The mowhay at Trerice

An aerial view of the turf labyrinth

The mowhay will be open until mid-September with a revised labyrinth mown into the grass and new paths to discover and explore.

The land, bought by the National Trust in 2017, was previously part of the property in the early twentieth century and is now a space for people to explore in summer months. From mid-September the mowhay is given over to grazing animals who'll call the field home for the rest of the year.


The maze

In 2018 the garden team opened the mowhay for the first time, cutting a labyrinth into the turf and giving us a chance to explore the field. Paths cut into low level grass, measuring 1km (in and out again) were cut by the garden team in the months before it first opened creating a challenge that's easy on the eyes and feet. There has been lots of good natured cheating as short cuts have quickly formed in the grass and families race to the middle.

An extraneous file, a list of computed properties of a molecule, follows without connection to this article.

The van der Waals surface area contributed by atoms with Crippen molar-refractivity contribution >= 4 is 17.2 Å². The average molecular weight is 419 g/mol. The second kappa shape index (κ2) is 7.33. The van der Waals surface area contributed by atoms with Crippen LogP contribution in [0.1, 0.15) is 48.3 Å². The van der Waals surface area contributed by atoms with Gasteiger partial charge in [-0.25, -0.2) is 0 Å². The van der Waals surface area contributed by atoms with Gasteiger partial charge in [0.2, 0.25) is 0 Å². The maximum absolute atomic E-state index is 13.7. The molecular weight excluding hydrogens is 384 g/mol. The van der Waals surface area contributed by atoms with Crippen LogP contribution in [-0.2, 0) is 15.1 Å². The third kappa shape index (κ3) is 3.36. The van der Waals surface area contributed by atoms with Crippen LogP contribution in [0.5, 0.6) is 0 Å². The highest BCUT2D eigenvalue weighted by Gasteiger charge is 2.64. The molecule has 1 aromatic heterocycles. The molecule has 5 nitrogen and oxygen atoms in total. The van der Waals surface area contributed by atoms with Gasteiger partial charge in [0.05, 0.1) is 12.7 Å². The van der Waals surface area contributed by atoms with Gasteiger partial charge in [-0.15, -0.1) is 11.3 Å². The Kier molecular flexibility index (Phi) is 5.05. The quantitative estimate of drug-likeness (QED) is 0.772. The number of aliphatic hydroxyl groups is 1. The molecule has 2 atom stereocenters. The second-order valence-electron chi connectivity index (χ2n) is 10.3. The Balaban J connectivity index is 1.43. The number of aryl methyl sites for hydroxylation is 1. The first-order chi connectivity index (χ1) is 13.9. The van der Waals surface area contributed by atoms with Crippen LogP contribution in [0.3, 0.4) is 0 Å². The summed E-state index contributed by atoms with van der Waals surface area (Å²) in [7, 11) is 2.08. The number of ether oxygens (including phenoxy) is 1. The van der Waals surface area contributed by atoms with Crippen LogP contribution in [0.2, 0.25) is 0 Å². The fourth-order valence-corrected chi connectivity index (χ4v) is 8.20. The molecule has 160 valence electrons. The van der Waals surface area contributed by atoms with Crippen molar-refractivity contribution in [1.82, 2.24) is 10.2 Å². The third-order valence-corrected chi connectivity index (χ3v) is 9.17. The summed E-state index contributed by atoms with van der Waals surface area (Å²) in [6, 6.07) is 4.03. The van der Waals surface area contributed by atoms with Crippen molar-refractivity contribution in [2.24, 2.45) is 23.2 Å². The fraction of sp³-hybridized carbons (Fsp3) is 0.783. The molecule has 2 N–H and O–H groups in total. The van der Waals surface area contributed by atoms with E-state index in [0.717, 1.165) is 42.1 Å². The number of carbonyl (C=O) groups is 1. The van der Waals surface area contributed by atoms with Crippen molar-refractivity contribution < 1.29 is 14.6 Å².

For 2019 there’s were a few modifications to the design but the idea is the same and we are also planning on adding in a few extra activities during the school holidays. The mowhay is also a great chance to observe wildlife at Trerice.


Wildlife in the mowhay

The mowhay field is a habitat full of natural activity that is encouraged by the garden team. Stinging nettles and brambles remain in the field and grass grows tall around the cut spaces shared with visitors. The nettles are a vital food for butterflies and the brambles a haven for hedgehogs.

" If we all do our bit, take a little time (and allow for a bit of messiness!) then wildlife will flourish."
- John Lanyon
Deer grazing in the fields at Trerice
Deer grazing at Trerice
Deer grazing in the fields at Trerice